Energy companies and retailers led U.S. stocks broadly higher Thursday. Investors welcomed the latest quarterly results from several big department store chains and other companies. Crude oil prices surged after a forecast that called for a decline in global oil demand in 2017, but also a more even balance between supply and demand this year.

ON WALL STREET: At the close, the Dow Jones industrial average was up nearly 118 points, about 0.6 percent, at nearly 18,613.5. The Standard & Poor’s 500 index gained 10.3 points, about 0.5 percent, to 2,185.8, and the Nasdaq composite added 23.8 points, about 0.5 percent, to 5,228.4.

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OIL PRICES: About the same time, the price of U.S. benchmark crude oil was up $1.66 at $43.37 a barrel on the New York Mercantile Exchange. In London, the price of Brent crude, the international benchmark, was up $1.87 at $45.92 a barrel.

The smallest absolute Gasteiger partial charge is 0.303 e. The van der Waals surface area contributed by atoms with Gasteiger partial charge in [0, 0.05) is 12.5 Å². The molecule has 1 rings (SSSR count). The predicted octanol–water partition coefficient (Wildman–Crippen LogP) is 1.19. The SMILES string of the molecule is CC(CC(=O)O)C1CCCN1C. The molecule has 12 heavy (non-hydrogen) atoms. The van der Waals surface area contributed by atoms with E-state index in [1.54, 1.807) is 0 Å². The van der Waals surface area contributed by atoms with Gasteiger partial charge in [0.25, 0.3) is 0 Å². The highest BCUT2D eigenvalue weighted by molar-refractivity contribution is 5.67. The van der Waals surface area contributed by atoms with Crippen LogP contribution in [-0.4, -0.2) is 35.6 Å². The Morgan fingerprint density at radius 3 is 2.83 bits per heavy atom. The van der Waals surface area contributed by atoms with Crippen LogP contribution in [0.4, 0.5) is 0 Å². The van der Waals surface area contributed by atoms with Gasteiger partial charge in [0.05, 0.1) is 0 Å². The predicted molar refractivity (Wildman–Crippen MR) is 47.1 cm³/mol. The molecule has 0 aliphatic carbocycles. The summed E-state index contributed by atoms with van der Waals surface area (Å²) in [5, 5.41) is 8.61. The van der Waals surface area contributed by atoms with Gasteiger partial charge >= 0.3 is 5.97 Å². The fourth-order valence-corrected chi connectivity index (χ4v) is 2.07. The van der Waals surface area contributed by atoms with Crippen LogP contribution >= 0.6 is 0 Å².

Crude oil prices moved higher after the International Energy Agency said it expects that supply and demand for oil will be more in balance the rest of this year. The IEA also said projected that global oil demand won’t grow as much as it previously expected next year, citing a weaker global economy. The agency now expects demand to rise by 1.2 million barrels a day, slower than the 1.4 million barrels a day seen this year.

LAYOFFS PROXY: Applications for new unemployment benefits fell slightly last week to 266,000. The decline suggests employers are confident enough in the economy to hold onto their staffs. Weekly applications have been below 300,000 for 75 straight weeks, the longest such stretch since 1970.